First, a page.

I’ve known Frank and Louise Fargo for years. Or, to be completely honest, my wife has known them for years. I just tagged along.
I knew Frank mostly as an energetic, helpful guy who seemed to enjoy working with the youth at his church, and knew how to fix stuff. This would come in handy.
In 2008, the Fargos bought a used fifth-wheel trailer, which Frank repaired and remodeled, including installing a full-size shower that was fed by an instant hot water heater. In June the first shower was taken.
Let me again be completely honest: It’s possible a shower was taken before June. Maybe a test shower. Sometimes you need those.
Inspired by Under the Overpass by Mike Yankoski, and struck by Yankoski’s description of being homeless and going weeks without a shower, the Fargos found something else they could fix.
They formed Shower To The People, a 501(3c) nonprofit that twice a week, Wednesday nights in Everett and Saturday mornings in Lynnwood, offers showers to anyone who needs or wants one, along with toiletries, towels, clothing, etc. Some weeks that means upwards of 65 showers, and they’re approaching a grand total of 9000 over the past 7-1/2 years. That’s the equivalent of one hot shower a day, every day, during that period, for three people. Or nine people, if they reach the 65/week level.
It’s a lot of showers, at any rate. And a lot of soap and shampoo.
It can be easy to let this go unnoticed; a homeless person needs food, shelter, and safety, an immediate fix to a perpetual problem. Hygiene can seem to fit somewhere slightly lower on the list, nice and necessary but maybe not right this minute.
It represents just one of the traps, though, that our homeless population faces every day. How can you go to a job interview, for example, when you haven’t been able to bathe in a week or longer? Or you have to cart around your belongings because you have no place to store them?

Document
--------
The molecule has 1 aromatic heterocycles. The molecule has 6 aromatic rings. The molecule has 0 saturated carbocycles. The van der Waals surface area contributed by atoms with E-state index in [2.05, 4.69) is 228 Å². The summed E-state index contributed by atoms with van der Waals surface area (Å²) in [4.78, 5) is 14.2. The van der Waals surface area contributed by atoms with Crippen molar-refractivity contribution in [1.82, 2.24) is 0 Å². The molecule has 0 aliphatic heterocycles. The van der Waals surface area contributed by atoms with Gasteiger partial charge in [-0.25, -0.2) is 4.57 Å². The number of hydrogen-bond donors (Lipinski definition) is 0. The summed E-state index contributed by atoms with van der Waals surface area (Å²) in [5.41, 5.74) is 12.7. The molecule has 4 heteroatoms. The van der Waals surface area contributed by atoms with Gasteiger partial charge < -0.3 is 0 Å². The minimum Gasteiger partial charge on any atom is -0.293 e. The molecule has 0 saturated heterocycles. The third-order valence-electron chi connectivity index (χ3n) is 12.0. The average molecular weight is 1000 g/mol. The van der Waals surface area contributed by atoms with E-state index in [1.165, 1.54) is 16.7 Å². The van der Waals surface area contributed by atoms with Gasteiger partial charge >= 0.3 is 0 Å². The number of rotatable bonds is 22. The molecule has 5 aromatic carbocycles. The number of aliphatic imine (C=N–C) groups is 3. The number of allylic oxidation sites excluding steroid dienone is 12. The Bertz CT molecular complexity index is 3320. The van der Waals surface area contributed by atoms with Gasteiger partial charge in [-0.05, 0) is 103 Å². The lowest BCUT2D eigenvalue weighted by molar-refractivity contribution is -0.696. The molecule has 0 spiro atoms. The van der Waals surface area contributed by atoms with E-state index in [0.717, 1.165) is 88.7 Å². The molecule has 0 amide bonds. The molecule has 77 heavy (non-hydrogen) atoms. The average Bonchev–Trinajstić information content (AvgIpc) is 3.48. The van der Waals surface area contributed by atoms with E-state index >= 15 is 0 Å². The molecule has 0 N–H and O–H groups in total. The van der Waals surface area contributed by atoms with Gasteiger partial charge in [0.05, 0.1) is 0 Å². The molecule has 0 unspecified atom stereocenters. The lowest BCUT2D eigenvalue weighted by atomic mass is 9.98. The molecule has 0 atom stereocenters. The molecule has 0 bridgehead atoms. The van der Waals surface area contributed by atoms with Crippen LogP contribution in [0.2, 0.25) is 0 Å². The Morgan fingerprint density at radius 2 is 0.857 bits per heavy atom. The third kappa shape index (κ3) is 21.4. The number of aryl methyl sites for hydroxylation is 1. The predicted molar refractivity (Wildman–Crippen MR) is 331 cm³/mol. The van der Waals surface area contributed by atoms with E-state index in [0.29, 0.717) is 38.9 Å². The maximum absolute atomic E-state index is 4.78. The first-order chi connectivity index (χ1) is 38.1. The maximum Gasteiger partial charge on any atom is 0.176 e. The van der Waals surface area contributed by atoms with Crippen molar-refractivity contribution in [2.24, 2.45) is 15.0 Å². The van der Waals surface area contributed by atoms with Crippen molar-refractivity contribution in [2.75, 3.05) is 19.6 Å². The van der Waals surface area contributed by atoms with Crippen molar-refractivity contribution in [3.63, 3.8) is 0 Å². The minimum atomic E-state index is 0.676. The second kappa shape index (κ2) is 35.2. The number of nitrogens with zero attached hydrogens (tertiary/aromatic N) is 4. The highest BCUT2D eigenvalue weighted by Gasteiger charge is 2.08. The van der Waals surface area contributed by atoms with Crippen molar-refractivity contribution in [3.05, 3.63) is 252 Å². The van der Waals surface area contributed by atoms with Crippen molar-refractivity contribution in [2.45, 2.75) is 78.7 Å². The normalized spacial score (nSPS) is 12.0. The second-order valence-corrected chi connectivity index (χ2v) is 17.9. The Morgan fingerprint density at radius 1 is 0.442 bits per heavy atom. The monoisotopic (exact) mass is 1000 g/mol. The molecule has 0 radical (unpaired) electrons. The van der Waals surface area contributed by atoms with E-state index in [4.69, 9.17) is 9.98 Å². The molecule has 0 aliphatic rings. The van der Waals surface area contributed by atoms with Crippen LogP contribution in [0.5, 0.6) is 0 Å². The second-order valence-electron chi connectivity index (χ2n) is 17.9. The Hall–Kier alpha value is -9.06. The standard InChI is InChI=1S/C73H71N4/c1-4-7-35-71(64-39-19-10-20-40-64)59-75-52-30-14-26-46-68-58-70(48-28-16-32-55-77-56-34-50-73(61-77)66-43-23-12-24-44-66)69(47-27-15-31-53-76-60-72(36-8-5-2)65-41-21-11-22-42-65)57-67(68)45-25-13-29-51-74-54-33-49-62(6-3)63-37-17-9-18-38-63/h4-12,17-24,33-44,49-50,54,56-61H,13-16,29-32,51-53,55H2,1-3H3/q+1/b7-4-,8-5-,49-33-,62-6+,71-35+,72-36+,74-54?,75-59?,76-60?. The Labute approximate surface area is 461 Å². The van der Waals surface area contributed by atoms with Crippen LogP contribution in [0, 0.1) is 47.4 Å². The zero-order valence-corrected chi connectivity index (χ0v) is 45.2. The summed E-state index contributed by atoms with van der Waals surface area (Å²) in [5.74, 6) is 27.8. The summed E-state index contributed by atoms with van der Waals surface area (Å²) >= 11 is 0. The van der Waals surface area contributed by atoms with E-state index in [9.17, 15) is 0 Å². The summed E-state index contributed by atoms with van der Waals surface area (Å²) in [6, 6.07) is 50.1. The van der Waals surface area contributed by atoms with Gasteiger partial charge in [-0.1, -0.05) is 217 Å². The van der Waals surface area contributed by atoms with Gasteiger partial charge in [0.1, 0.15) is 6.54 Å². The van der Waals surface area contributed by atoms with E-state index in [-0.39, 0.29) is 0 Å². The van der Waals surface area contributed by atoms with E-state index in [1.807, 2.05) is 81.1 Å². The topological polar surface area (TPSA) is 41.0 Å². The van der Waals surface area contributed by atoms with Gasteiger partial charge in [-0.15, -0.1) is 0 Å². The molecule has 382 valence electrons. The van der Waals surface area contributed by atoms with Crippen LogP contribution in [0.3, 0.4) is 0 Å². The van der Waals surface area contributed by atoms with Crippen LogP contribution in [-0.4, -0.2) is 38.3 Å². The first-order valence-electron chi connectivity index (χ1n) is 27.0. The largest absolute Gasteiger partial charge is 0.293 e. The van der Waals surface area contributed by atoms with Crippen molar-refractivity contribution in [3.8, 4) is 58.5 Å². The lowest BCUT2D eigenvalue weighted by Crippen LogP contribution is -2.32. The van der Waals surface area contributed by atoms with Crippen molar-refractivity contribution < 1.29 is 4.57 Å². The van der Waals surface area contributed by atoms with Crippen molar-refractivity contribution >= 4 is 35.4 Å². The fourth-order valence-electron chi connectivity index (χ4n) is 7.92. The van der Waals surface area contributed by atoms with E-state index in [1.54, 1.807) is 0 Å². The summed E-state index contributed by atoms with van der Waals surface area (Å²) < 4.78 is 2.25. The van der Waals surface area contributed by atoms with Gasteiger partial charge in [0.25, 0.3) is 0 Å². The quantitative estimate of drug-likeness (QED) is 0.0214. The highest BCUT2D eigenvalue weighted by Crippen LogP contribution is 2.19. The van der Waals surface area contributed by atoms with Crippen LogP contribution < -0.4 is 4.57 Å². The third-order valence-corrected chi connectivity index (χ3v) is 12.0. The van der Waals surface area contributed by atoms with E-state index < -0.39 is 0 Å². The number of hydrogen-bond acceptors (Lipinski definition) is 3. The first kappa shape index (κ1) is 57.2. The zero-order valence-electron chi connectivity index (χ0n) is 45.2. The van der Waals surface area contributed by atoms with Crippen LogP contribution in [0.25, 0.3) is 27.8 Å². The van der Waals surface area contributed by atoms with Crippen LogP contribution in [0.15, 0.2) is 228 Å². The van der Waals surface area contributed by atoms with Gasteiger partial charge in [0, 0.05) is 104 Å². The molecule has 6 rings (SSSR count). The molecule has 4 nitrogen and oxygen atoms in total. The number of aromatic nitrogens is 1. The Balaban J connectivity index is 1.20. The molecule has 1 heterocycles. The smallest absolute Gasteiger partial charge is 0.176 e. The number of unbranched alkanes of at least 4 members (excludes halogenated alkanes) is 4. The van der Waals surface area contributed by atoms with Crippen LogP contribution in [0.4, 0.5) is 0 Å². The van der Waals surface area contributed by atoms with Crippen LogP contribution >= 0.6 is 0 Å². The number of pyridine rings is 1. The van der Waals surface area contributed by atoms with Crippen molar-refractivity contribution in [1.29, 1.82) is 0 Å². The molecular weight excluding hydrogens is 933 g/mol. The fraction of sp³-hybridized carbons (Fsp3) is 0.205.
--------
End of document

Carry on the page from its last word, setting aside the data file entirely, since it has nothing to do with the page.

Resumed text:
How do you save enough to pay deposits and first and last month rents, even if you do have a job, when housing costs are skyrocketing and you live in a car that needs gas and maybe payments and your kids need daycare while you work?
This is a cycle with many moving parts, which we here at REACH are all too familiar with, but the solution also has many parts. We also know this.
So do Frank and Louise. And they know how to fix things.
So they fixed this one thing, as much as they could. They have a new rig now, with two showers. They still show up, twice a week, open for business and open to anyone.
Such a simple thing. Such a complex set of problems. Such a solution, a moving part that actually moves.
Homelessness is a national problem, and a global one, but one that is mostly addressed locally, on our own streets and neighborhoods. This is what REACH tries to do here in the South Sound area. This is what the Fargos are trying to do in Snohomish County. Find a part they can fix, and fix it.
You can read more about Shower To The People at their website, learn their story and what they do. While you’re there, like their Facebook page. As with REACH, the more attention they get, the easier it is to fix the problem.
Because there’s always another problem. They keep moving. So we have to move, too. Something Frank and Louise know all about.